by: Alina Mungiu-Pippidi
Tarek al-Tayeb Mohamed Bouazizi was a 27 years old Tunisian street vendor who set himself on fire on 17 December 2010, in protest at the confiscation of his wares following an accusation by officials that he was trading illegally. That started the fires of the Tunisian Revolution and then the wider Arab Spring, and he was instantly cast as a hero – after all, then-President Zine El Abidine Ben was a typical predatory leader with a wife who had built herself an unauthorized villa at the UNESCO heritage site of Carthage. But the hero of the Tunisian revolution was in fact avoiding paying tax, like most petty traders in poor countries all around the world. He saw himself as acting legitimately in doing so because the state had done so little for him and his family in his life, while President Ben Ali and his wife prospered. The state could have argued in return that since people like Mr Bouazizi had never paid taxes there were insufficient public resources to offer them much. It might turn out that the money spent on Mrs Ben Ali’s villa and other spoils was insufficient to provide for all those in need of education and health care but who were not paying taxes. In other words, beyond the paradigm of predator and victim, what seems to be the problem in the Tunisian situation is the absence of an agreed social contract between them to avoid both corruption and evasion. Only such a contract would give development a chance.
Crowds in the streets of New Delhi, Sofia and Rio have only recently raised corruption as one of the main banners of their protests. It is not difficult to see why. Most of the 114,000 respondents in 107 countries interviewed for the 2013 Global Corruption Barometer believe that corruption has increased, not decreased in the previous year, two out of three consider that favouritism is the rule rather than the exception in their public services (only a quarter having resorted to bribes in the year previous to survey), over 50% believe their government is captured by vested interests and for every nine people who consider national anti-corruption strategies ineffective we find one who believes they are working.
The reasons why people complain of corruption become obvious when we survey the countries where such perceptions are dominant. New research from the EU FP7 ANTICORRP project shows that corruption comes with a score of malign phenomena which hinder development and well-being. High perception of corruption is significantly associated with low public expenditure on health (the queues outside Brazilian hospitals), but high expenditure on various government projects – from Brazil’s expensive World Cup to Mr. Ben Ali’s grandiose empty mega-mosque – along with reduced absorption of assistance funds, low tax collection, poor returns from public investment and brain drain. In 2013 only citizens in Northern European countries agreed that for the most part advancement in the public or private sector is based on hard work and competence, while for the rest of Europeans favouritism through connections, the most insidious and widespread form of corruption, seems to be the ticket to success in their societies.
Why are elections not taking care of that and in new democracies we continue to have the same problem, which we can document with evidence ranging from the poor rate of tax collection to the fact that the number one source of wealth continues to be power and authority? Why does control of corruption work in most old democracies (though not in all) and in so few new ones (over eighty countries which hold regular free elections are systematically corrupt)? Because for a society to prevent those with power to allocate public resources to their benefit elections seem not to be sufficient- they alone cannot guarantee that whoever gets elected rules by the law and the state treats everyone equally and fairly. In many new democracies political parties are structured as “spoiling machines” of public resources, a historically more evolved organizing vehicle for group benefit after family, clan or tribe, who have learned to coexist fairly well with apparently modern organizations by informally draining them of their impersonal and objective character. The most widespread example is the politicization of the public service in corrupt countries (including hospitals and schools, where jobs are seen as party spoils).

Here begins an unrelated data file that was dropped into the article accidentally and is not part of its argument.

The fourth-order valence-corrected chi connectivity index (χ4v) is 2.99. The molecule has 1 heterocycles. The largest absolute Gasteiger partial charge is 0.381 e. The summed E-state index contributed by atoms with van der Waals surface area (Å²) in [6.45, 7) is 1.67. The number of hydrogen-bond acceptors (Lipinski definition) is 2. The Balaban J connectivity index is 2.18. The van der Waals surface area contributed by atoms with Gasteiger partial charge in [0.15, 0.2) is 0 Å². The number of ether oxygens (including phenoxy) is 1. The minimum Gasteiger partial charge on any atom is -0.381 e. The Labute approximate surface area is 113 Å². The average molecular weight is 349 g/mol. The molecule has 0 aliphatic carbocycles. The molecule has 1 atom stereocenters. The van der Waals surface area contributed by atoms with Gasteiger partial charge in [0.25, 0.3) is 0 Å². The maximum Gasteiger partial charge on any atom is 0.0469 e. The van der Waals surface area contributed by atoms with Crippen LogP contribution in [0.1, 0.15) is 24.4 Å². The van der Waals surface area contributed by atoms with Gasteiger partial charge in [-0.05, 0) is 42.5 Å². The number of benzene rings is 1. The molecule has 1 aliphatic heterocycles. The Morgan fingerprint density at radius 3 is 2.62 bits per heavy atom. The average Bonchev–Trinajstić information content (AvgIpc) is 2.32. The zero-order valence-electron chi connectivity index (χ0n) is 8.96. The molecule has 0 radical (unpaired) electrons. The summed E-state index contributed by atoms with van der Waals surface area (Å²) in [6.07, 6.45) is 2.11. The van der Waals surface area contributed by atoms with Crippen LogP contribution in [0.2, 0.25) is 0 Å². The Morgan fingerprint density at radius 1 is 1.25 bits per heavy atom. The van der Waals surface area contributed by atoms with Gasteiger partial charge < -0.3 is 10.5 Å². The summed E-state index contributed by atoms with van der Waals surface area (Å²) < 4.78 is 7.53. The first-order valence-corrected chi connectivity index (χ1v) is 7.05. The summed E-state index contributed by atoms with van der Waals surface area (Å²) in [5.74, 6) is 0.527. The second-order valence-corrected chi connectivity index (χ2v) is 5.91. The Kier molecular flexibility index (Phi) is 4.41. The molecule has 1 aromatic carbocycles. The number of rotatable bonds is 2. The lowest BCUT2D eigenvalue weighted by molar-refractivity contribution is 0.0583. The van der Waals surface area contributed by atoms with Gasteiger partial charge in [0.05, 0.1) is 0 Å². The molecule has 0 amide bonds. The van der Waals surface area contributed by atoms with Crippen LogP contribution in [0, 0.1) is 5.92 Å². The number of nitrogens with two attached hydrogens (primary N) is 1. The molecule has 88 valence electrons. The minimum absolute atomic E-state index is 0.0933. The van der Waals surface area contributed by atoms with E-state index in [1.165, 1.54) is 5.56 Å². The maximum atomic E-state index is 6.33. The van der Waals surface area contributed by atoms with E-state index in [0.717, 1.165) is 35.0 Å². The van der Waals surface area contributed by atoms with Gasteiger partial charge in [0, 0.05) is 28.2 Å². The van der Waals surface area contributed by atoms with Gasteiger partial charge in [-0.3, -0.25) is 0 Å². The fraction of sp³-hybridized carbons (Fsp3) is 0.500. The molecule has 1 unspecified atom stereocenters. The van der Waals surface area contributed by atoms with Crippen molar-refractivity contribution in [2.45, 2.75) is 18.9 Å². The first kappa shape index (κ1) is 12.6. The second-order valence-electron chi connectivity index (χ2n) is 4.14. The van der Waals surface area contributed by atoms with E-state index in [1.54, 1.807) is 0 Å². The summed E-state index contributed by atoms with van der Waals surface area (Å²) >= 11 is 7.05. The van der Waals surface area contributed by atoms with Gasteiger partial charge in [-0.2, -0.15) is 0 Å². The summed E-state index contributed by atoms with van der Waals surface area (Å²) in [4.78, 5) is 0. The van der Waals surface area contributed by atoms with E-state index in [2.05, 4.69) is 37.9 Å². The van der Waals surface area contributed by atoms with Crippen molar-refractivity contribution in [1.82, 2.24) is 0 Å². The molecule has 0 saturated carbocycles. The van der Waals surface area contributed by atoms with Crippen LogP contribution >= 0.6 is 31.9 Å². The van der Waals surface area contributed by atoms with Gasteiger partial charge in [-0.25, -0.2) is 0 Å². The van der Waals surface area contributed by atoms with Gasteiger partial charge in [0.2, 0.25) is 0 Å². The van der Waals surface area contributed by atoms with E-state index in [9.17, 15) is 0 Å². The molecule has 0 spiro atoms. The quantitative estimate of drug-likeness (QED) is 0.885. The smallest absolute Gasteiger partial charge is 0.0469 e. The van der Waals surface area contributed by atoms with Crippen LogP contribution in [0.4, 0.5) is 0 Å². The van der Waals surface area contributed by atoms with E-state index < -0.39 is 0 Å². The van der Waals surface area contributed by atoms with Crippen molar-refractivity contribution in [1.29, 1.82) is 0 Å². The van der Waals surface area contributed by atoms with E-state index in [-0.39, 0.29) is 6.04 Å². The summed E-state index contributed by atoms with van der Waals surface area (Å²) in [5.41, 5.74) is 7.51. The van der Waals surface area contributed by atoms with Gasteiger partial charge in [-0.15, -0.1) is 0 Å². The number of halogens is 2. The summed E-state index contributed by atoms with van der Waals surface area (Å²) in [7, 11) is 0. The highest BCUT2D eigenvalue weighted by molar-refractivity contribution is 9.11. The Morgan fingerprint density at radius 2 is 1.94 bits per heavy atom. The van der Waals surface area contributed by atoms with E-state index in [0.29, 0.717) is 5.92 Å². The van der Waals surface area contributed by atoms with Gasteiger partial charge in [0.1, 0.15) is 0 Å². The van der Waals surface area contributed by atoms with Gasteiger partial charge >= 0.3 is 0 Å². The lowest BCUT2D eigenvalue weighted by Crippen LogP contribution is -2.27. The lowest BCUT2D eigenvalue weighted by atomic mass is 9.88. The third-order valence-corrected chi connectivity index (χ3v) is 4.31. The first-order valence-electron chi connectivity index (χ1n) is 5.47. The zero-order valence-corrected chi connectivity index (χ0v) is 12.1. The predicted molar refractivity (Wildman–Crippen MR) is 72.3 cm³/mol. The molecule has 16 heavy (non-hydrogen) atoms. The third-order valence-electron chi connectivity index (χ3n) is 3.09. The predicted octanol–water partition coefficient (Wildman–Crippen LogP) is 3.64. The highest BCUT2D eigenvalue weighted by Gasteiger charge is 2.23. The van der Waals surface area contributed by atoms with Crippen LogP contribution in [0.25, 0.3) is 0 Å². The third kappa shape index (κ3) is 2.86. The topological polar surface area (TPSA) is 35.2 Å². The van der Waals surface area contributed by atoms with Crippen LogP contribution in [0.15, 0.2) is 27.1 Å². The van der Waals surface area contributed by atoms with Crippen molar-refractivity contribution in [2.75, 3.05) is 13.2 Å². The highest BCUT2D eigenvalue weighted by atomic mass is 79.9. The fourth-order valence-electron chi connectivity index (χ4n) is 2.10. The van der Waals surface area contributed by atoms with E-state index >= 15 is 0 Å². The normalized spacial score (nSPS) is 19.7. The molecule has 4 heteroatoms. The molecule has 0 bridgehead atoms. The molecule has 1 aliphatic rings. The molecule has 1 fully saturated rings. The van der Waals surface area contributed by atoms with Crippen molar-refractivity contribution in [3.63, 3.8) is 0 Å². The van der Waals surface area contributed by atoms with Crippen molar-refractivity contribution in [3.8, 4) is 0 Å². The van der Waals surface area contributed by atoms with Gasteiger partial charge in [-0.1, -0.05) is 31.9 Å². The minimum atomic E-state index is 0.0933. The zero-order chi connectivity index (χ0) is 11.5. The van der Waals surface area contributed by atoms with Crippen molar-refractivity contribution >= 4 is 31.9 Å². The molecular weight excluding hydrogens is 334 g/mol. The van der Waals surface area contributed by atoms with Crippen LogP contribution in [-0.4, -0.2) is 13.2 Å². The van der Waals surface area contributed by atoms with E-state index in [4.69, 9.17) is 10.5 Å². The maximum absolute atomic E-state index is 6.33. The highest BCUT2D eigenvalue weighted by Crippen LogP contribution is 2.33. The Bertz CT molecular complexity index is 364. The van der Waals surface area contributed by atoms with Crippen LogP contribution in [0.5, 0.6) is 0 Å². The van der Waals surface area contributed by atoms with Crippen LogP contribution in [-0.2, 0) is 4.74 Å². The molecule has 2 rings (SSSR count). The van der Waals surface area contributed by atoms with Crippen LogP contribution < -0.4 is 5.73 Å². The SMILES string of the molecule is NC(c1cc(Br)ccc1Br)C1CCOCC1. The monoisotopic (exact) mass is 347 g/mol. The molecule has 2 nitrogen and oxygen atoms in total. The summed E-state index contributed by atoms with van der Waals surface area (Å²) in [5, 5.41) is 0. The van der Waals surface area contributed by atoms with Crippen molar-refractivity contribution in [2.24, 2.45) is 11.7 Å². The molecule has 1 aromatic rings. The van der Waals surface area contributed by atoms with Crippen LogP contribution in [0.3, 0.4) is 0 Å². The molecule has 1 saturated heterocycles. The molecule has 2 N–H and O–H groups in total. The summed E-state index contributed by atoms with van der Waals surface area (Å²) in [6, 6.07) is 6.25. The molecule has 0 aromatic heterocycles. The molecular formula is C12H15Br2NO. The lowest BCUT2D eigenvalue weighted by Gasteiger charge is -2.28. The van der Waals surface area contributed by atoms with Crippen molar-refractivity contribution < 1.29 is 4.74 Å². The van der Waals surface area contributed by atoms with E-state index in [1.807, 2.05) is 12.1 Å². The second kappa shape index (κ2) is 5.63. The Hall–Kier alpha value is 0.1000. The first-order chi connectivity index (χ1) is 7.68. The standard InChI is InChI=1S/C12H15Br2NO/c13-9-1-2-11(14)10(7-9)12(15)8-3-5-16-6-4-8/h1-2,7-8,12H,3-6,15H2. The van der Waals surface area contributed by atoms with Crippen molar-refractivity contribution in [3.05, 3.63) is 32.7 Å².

Over 160 countries in the world ratified the United Nations Convention against Corruption pledging to evolve to modernity. But seeing that corruption at a systemic scale is simply an abuse of power, anti-corruption is necessarily a political act. The few countries which succeeded to build control of corruption over the last forty years – countries like Uruguay or Estonia – did not do it through anti-corruption agencies or other silver bullets promoted by the international community, but because a critical mass managed to balance power and elect people who ended the old vicious circle and initiated new rules of the game. For our generation the elimination of privilege and favouritism is the only way to accomplish in full the democratic revolutions started in 1989. Integrity is a public good, and this is why its construction is fraught with collective action problems and translates in this new wave of global discontent – it’s only discontent with the outcome of imperfect democracies and not with democracy itself.
The results of the ANTICORRP project cited here are published in Alina Mungiu-Pippidi (editor) Anticorruption Report 1 (Controlling Corruption in Europe) and Anticorruption Report 2 (The Anticorruption Frontline) which came out from Barbara Budrich publishers in 2013 and 2014.
Alina Mungiu-Pippidi chairs the European Centre for Anticorruption and State Building (ERCAS) at the Hertie School of Governance in Berlin.